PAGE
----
Aug 23 Why Don't The Young Visit Their Mother (Nature, That Is)? Melora B. North Society 3,786
Aug 23 Dashing Toward The Godless Public Square Rev. Jerry Falwell Religious 5,731
Aug 23 Write a Story, Go to Jail Kim Zetter Civil 5,570
Aug 22 The Woman Who Took Moore To Court Eleanor Clift, Newsweek Civil 3,800
Aug 22 Soldiers Need DVDs For Morale Boost Erika Schmidt Russell Action/Protest 2,942
Aug 22 Swiss Bewitched By Magic Of The Middle Ages Armando Mombelli (translation: John Purnell) Culture 2,903
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Now if you'll excuse me, I've gotta go pay homage to the God of War as he leans in real close n says hi!.
:D
 
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Nightingale

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Ive got no problem with someone putting up a monument to the 10 commandments ON PRIVATE PROPERTY. I do have a problem with it when its my tax dollars paying for it to put it on public property. I have no problem with a pagan opening up an herb shop. ON PRIVATE PROPERTY. However, if someone wanted to build a monument to the Wiccan Rede in a courthouse, I'd be making a stink about THAT too, and I follow it!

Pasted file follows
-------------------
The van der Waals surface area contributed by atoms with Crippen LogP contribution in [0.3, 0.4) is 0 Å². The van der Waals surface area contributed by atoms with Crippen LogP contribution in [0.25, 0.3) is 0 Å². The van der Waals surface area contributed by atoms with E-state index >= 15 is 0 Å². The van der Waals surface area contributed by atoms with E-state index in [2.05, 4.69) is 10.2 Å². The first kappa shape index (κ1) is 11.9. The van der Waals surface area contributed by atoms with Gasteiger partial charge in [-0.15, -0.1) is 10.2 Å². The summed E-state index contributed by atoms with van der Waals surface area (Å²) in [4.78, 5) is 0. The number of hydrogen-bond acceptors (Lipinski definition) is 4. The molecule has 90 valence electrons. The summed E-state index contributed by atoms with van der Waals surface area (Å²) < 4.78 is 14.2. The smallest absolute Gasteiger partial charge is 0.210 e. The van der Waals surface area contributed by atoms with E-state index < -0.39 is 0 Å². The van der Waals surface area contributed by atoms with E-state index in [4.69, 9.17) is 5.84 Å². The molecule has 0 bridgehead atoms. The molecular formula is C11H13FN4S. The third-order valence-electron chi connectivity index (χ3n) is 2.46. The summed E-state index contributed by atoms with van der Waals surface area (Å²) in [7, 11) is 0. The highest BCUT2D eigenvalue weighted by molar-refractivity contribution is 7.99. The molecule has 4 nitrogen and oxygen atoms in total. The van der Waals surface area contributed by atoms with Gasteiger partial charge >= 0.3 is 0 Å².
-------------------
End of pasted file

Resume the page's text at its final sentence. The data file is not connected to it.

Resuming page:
Rich Parsons

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Originally posted by nightingale8472
Ive got no problem with someone putting up a monument to the 10 commandments ON PRIVATE PROPERTY. I do have a problem with it when its my tax dollars paying for it to put it on public property. I have no problem with a pagan opening up an herb shop. ON PRIVATE PROPERTY. However, if someone wanted to build a monument to the Wiccan Rede in a courthouse, I'd be making a stink about THAT too, and I follow it!


Here! Here!

I agree with you NG :D

If you let in one, then you let in all, including Satanism, and all the sects of all the Fundalmentalist, trying to burn each others' books and killing each other. Wow, and we thought the court rooms were overwhelmed with trivial cases. Keep it all out.